Exhaustion and uncertainty cloud New Zealand’s Covid-free summer

Island nation’s pandemic management has been the envy of the world, but academics are still paying a price

November 16, 2020
Social distancing sign at Auckland Zoo
Source: Getty

As European caseloads spike ahead of winter, New Zealand is eyeing a coronavirus-free summer. With just a few dozen people infected – most in quarantine and none in hospital – the pandemic appears done and dusted.

University of Canterbury political scientist Lindsey MacDonald said overseas professionals had coined a new term for his country. “They’re calling us ‘unicorn land’,” he said. “[I’m] trying to get across to the students just how incredibly lucky we are.”

Kiwi academics confess to “survivor guilt” when they consider the plight of their overseas peers. But working in a nation pursuing a successful elimination strategy has brought its own challenges.

“New Zealand, and universities even more so, have adopted the philosophy that it’s impossible to overreact,” said Canterbury environmental geographer Ann Brower. “Anything which is planned has to be double-planned. Most of us really enjoy teaching but we hate planning and organising. Double organising is double hell.”

In August, New Zealand reintroduced countrywide restrictions after several Aucklanders recorded unexplained infections. In Christchurch, 1,000km away, Dr Brower reworked her classes and all but cancelled a field trip. “A collaborator in Wisconsin couldn’t believe that I had to redesign my entire course because there were four cases in Auckland.”

Colleague Alex James said the constant threat of renewed restrictions left academics permanently wondering about tomorrow. “[Authorities] could turn around and say: ‘We’ve just discovered community transfer in your region; you’re going into alert level three.’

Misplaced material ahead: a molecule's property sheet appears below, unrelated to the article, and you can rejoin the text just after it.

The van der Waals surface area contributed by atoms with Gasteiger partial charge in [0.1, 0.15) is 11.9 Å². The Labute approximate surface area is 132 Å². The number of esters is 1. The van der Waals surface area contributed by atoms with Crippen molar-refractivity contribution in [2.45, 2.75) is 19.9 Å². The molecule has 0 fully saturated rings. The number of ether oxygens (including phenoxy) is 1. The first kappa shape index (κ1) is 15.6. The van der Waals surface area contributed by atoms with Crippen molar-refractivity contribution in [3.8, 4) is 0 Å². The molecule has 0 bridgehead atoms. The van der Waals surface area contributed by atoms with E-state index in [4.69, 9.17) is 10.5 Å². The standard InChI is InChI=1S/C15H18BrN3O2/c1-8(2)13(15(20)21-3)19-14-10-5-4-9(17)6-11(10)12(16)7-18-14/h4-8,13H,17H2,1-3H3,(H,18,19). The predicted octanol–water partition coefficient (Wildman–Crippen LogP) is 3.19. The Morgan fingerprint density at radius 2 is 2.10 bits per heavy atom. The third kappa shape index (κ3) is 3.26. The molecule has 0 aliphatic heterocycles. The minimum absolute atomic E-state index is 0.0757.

“You’re always thinking: ‘Do I Covid-proof my teaching? Do I [put] all my lectures online [and run] small groups so that if alert three happens tomorrow, we won’t have to change very much? Or have as much contact as we can while we can, and then if it happens tomorrow, change everything?’

“That takes a lot of preparation. It’s fine if you’re teaching the nice, sweet third- or fourth-year course with half-a-dozen students, but the first-year engineering course with 700 students – that’s a logistical nightmare.”

Dr James said UK lockdowns were like a “slow-motion train crash. You can just see it coming and probably have a few weeks’ notice. We know that it could happen with 12 hours’ notice, because we’ve chosen elimination as our policy.”

New Zealand’s health situation is far less serious than elsewhere and “that obviously helps”, said University of Auckland political scientist Jennifer Lees-Marshment. “At least we’re not fearing for our lives.

“It’s just this sense of uncertainty…We are all mentally and physically exhausted because we’ve been working long hours of overtime for a sustained period. While you can get energy to respond to a short-term crisis, this is now a long-term crisis.”

Dr Lees-Marshment said many Kiwi academics also bore fears for the future of their cash-strapped and isolated sector. “We’re an island nation, a small country on the other side of the world. We normally rely on being able to travel overseas and connect. To succeed we have to compete on an international stage. We could struggle long-term to compete in a global environment, even though the rest of the global environment is challenged as well.”

To Dr Brower, the pandemic evoked memories of Canterbury’s 2011 earthquake and its aftershocks. “Every time an earthquake hits, you don’t know if it’s going to keep going.

“It’s the same with Covid because it’s going to get through the border every couple of weeks. Will it take hold and do damage, or will it just fade away?”

john.ross@timeshighereducation.com

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Reader's comments (1)

As a graduate student I'm on the receiving end of staff stress. Also, I teach part-time so I know how Kiwi students are suffering. These are the 'not-so-hidden' cost factors of our NZ Pandemic success situation. Suddenly, so many hopefuls want to join in our piece of Pacific Paradise. Those who can afford it, and there's now a waiting list, are helping push up prices; rental, accomodation, housing. Not so easy living in P.P. but as i look around at other countries and the suffering I realise that if the All Black loss to Argentina is our major concern, well, life Down Under ain't too bad after all. Michael

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